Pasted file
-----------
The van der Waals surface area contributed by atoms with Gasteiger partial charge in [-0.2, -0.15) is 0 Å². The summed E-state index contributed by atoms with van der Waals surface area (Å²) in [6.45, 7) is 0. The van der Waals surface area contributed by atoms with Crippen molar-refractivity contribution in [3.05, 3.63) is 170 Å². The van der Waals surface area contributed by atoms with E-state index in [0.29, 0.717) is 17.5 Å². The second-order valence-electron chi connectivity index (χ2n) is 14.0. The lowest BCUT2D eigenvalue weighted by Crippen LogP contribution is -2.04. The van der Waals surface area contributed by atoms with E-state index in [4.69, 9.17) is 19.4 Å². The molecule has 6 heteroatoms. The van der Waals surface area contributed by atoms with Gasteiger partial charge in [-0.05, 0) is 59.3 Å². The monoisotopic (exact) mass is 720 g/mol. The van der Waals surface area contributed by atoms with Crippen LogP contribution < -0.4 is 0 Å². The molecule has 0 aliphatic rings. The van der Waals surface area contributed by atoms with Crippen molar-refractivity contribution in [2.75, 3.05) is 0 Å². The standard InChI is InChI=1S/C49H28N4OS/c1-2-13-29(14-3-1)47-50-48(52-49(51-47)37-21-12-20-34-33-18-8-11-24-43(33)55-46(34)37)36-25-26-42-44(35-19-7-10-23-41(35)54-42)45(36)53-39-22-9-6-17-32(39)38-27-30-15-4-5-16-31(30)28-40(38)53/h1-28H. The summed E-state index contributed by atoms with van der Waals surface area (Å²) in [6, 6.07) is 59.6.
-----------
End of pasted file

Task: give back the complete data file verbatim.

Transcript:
The van der Waals surface area contributed by atoms with Gasteiger partial charge in [-0.2, -0.15) is 0 Å². The summed E-state index contributed by atoms with van der Waals surface area (Å²) in [6.45, 7) is 0. The van der Waals surface area contributed by atoms with Crippen molar-refractivity contribution in [3.05, 3.63) is 170 Å². The van der Waals surface area contributed by atoms with E-state index in [0.29, 0.717) is 17.5 Å². The second-order valence-electron chi connectivity index (χ2n) is 14.0. The lowest BCUT2D eigenvalue weighted by Crippen LogP contribution is -2.04. The van der Waals surface area contributed by atoms with E-state index in [4.69, 9.17) is 19.4 Å². The molecule has 6 heteroatoms. The van der Waals surface area contributed by atoms with Gasteiger partial charge in [-0.05, 0) is 59.3 Å². The monoisotopic (exact) mass is 720 g/mol. The van der Waals surface area contributed by atoms with Crippen LogP contribution < -0.4 is 0 Å². The molecule has 0 aliphatic rings. The van der Waals surface area contributed by atoms with Crippen molar-refractivity contribution in [2.75, 3.05) is 0 Å². The standard InChI is InChI=1S/C49H28N4OS/c1-2-13-29(14-3-1)47-50-48(52-49(51-47)37-21-12-20-34-33-18-8-11-24-43(33)55-46(34)37)36-25-26-42-44(35-19-7-10-23-41(35)54-42)45(36)53-39-22-9-6-17-32(39)38-27-30-15-4-5-16-31(30)28-40(38)53/h1-28H. The summed E-state index contributed by atoms with van der Waals surface area (Å²) in [6, 6.07) is 59.6.